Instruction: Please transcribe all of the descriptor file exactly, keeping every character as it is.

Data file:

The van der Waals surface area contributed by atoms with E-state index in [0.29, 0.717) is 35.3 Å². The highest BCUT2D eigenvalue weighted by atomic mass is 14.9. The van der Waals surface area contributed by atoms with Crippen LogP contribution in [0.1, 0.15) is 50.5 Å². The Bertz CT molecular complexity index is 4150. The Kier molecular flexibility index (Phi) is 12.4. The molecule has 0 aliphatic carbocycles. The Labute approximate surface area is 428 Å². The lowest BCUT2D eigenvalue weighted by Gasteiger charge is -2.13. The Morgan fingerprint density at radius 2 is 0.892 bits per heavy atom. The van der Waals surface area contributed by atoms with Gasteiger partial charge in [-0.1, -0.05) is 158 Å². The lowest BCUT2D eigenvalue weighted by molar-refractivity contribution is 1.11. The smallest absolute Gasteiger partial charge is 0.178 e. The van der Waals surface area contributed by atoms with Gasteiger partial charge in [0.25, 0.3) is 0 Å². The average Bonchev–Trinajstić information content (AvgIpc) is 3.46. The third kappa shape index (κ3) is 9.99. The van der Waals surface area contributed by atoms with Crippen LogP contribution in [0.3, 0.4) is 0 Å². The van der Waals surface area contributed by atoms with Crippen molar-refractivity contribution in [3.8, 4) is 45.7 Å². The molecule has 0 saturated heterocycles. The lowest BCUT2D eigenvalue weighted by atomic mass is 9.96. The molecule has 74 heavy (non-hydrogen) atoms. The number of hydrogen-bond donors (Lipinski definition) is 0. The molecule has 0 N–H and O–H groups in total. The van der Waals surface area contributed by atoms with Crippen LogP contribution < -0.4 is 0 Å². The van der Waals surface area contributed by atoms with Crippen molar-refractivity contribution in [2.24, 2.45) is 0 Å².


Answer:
The van der Waals surface area contributed by atoms with E-state index in [0.29, 0.717) is 35.3 Å². The highest BCUT2D eigenvalue weighted by atomic mass is 14.9. The van der Waals surface area contributed by atoms with Crippen LogP contribution in [0.1, 0.15) is 50.5 Å². The Bertz CT molecular complexity index is 4150. The Kier molecular flexibility index (Phi) is 12.4. The molecule has 0 aliphatic carbocycles. The Labute approximate surface area is 428 Å². The lowest BCUT2D eigenvalue weighted by Gasteiger charge is -2.13. The Morgan fingerprint density at radius 2 is 0.892 bits per heavy atom. The van der Waals surface area contributed by atoms with Gasteiger partial charge in [-0.1, -0.05) is 158 Å². The lowest BCUT2D eigenvalue weighted by molar-refractivity contribution is 1.11. The smallest absolute Gasteiger partial charge is 0.178 e. The van der Waals surface area contributed by atoms with Gasteiger partial charge in [0.25, 0.3) is 0 Å². The average Bonchev–Trinajstić information content (AvgIpc) is 3.46. The third kappa shape index (κ3) is 9.99. The van der Waals surface area contributed by atoms with Crippen LogP contribution in [0.3, 0.4) is 0 Å². The van der Waals surface area contributed by atoms with Crippen molar-refractivity contribution in [3.8, 4) is 45.7 Å². The molecule has 0 saturated heterocycles. The lowest BCUT2D eigenvalue weighted by atomic mass is 9.96. The molecule has 74 heavy (non-hydrogen) atoms. The number of hydrogen-bond donors (Lipinski definition) is 0. The molecule has 0 N–H and O–H groups in total. The van der Waals surface area contributed by atoms with Crippen LogP contribution < -0.4 is 0 Å². The van der Waals surface area contributed by atoms with Crippen molar-refractivity contribution in [2.24, 2.45) is 0 Å².